India vs West Indies: Spirited West Indies take afternoon session in style

Tea India 182 for 4 (Kohli 18*, Holder 1-22, Warrican 1-26) vs West Indies

After India rattled along at nearly five runs an over in a wicketless first session, West Indies slowed them down with four wickets in the second. Jason Holder, who kept threatening the outside edge of Yashasvi Jaiswal either side of lunch, made the first incision when he had Jaiswal caught by debutant Kirk McKenzie at deepish gully for 57 off 74 balls. Kemar Roach and Jomel Warrican then accounted for the wickets of Shubman Gill (10) and Rohit Sharma (80) respectively. It was Shannon Gabriel who capped the afternoon session by sending Ajinkya Rahane’s off stump cartwheeling with an inducker. India were 182 for 4 at tea on day one.
Virat Kohli, who was featuring in his 500th international game, was unbeaten on 18 off 44 balls on a slow Queen’s Park Oval track that had started to offer some turn.

Warrican extracted just enough turn to beat the outside edge of Rohit and hit the off stump. Kraigg Brathwaite had introduced his only specialist spinner into the attack as early as the tenth over, but he had not got as much purchase in the morning session.

Gill, India’s new No. 3, nicked Kemar Roach behind to local lad Joshua da Silva. Roach had tricked Gill into playing for the inward angle, but this ball held its line to kiss the outside edge.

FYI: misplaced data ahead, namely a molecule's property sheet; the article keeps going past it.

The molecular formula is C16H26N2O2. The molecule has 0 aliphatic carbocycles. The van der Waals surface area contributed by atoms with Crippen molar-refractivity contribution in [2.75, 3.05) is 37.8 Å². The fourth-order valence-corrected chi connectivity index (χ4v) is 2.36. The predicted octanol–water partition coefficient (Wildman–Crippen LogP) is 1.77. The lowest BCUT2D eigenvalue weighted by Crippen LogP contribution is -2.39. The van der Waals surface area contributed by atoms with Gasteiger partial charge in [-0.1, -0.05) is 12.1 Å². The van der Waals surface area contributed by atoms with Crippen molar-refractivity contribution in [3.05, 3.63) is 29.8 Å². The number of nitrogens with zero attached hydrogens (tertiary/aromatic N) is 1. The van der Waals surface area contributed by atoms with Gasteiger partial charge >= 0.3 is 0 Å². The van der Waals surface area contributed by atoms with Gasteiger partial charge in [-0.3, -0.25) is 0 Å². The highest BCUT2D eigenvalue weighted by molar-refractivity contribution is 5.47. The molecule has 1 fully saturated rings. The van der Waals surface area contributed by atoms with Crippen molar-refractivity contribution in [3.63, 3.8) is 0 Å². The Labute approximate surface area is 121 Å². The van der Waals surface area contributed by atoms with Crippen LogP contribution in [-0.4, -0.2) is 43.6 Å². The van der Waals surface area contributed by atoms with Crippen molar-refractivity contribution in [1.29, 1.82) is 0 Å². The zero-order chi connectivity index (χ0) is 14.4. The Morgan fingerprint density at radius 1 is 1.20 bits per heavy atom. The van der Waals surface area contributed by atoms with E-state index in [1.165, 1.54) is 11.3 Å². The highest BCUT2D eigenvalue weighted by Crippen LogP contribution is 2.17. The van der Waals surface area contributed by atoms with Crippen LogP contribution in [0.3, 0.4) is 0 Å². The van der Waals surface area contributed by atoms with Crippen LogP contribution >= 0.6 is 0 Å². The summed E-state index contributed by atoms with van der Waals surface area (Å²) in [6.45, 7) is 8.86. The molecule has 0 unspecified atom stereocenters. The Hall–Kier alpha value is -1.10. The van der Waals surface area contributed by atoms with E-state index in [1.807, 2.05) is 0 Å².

West Indies would have been particularly relieved to see the back of Jaiswal, who’d had two lives already. McKenzie could have cut his innings short on 4 had he not let Jaiswal’s thick outside edge burst through his hands at gully in the sixth over. Jaiswal could have also been dismissed on 52 in the last over before lunch, but Alick Athanaze grassed an easier chance at first slip off Holder.

Holder relentlessly kept probing away outside off though, often with two gully fielders in place, and earned his reward in the second session, with McKenzie confidently holding on to Jaiswal’s catch this time.

Kohli had taken 21 balls to get off the mark and Rahane also batted at a similar low tempo in a passage of play that starkly contrasted with the morning session in which India ran up 121 runs in 26 overs without losing a wicket.

Having shown remarkable restraint on debut in Dominica, Jaiswal dashed out of the blocks on a more benign Port-of-Spain track. Rohit Sharma, too, kept pulling in the air, from wide lines as well as from his body, despite the presence of two men in the deep on the leg-side boundary.
Rohit needed 72 balls to get to his half-century, while Jaiswal got there off just 49 balls. Rohit and Jaiswal were the first Indian opening pair to have struck up back-to-back century stands in Test cricket in this millennium. S Ramesh and Devang Gandhi were the previous Indian opening pair with back-to-back century partnerships, in 1999 against New Zealand.
Gabriel, who had returned to the playing XI in place of an ill Rahkeem Cornwall, couldn’t pose a threat to India’s openers. His morning shift of four overs cost West Indies 24 runs, but he came back to produce a much sharper spell in the afternoon.

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